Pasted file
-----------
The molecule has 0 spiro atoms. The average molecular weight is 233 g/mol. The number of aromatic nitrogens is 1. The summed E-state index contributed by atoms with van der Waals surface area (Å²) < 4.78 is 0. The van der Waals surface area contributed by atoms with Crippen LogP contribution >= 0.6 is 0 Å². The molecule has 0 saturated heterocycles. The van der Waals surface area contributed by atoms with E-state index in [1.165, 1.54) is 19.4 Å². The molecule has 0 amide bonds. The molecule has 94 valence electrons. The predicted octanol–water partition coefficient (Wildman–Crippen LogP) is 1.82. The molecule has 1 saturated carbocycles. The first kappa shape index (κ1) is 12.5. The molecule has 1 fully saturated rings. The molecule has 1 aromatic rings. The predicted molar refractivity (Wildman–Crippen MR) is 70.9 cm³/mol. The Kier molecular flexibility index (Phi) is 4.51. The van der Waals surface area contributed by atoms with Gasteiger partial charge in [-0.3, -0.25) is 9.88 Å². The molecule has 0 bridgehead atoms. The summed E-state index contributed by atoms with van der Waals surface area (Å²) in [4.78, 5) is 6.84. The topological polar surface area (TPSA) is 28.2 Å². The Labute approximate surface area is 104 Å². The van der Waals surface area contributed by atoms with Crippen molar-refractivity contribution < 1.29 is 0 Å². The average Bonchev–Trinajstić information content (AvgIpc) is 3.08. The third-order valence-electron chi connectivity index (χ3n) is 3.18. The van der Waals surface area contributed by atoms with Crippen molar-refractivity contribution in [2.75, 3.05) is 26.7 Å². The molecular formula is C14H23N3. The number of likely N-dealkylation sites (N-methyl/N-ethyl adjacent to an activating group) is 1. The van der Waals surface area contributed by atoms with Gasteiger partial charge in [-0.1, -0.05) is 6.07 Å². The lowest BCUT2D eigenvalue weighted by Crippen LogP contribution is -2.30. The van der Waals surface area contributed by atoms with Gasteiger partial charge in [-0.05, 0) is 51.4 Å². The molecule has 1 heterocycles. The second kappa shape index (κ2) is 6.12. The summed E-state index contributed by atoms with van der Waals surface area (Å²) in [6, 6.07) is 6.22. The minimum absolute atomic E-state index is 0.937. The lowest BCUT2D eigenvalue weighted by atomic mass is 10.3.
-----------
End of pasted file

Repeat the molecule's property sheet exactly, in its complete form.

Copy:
The molecule has 0 spiro atoms. The average molecular weight is 233 g/mol. The number of aromatic nitrogens is 1. The summed E-state index contributed by atoms with van der Waals surface area (Å²) < 4.78 is 0. The van der Waals surface area contributed by atoms with Crippen LogP contribution >= 0.6 is 0 Å². The molecule has 0 saturated heterocycles. The van der Waals surface area contributed by atoms with E-state index in [1.165, 1.54) is 19.4 Å². The molecule has 0 amide bonds. The molecule has 94 valence electrons. The predicted octanol–water partition coefficient (Wildman–Crippen LogP) is 1.82. The molecule has 1 saturated carbocycles. The first kappa shape index (κ1) is 12.5. The molecule has 1 fully saturated rings. The molecule has 1 aromatic rings. The predicted molar refractivity (Wildman–Crippen MR) is 70.9 cm³/mol. The Kier molecular flexibility index (Phi) is 4.51. The van der Waals surface area contributed by atoms with Gasteiger partial charge in [-0.3, -0.25) is 9.88 Å². The molecule has 0 bridgehead atoms. The summed E-state index contributed by atoms with van der Waals surface area (Å²) in [4.78, 5) is 6.84. The topological polar surface area (TPSA) is 28.2 Å². The Labute approximate surface area is 104 Å². The van der Waals surface area contributed by atoms with Crippen molar-refractivity contribution < 1.29 is 0 Å². The average Bonchev–Trinajstić information content (AvgIpc) is 3.08. The third-order valence-electron chi connectivity index (χ3n) is 3.18. The van der Waals surface area contributed by atoms with Crippen molar-refractivity contribution in [2.75, 3.05) is 26.7 Å². The molecular formula is C14H23N3. The number of likely N-dealkylation sites (N-methyl/N-ethyl adjacent to an activating group) is 1. The van der Waals surface area contributed by atoms with Gasteiger partial charge in [-0.1, -0.05) is 6.07 Å². The lowest BCUT2D eigenvalue weighted by Crippen LogP contribution is -2.30. The van der Waals surface area contributed by atoms with Gasteiger partial charge in [-0.05, 0) is 51.4 Å². The molecule has 1 heterocycles. The second kappa shape index (κ2) is 6.12. The summed E-state index contributed by atoms with van der Waals surface area (Å²) in [6, 6.07) is 6.22. The minimum absolute atomic E-state index is 0.937. The lowest BCUT2D eigenvalue weighted by atomic mass is 10.3.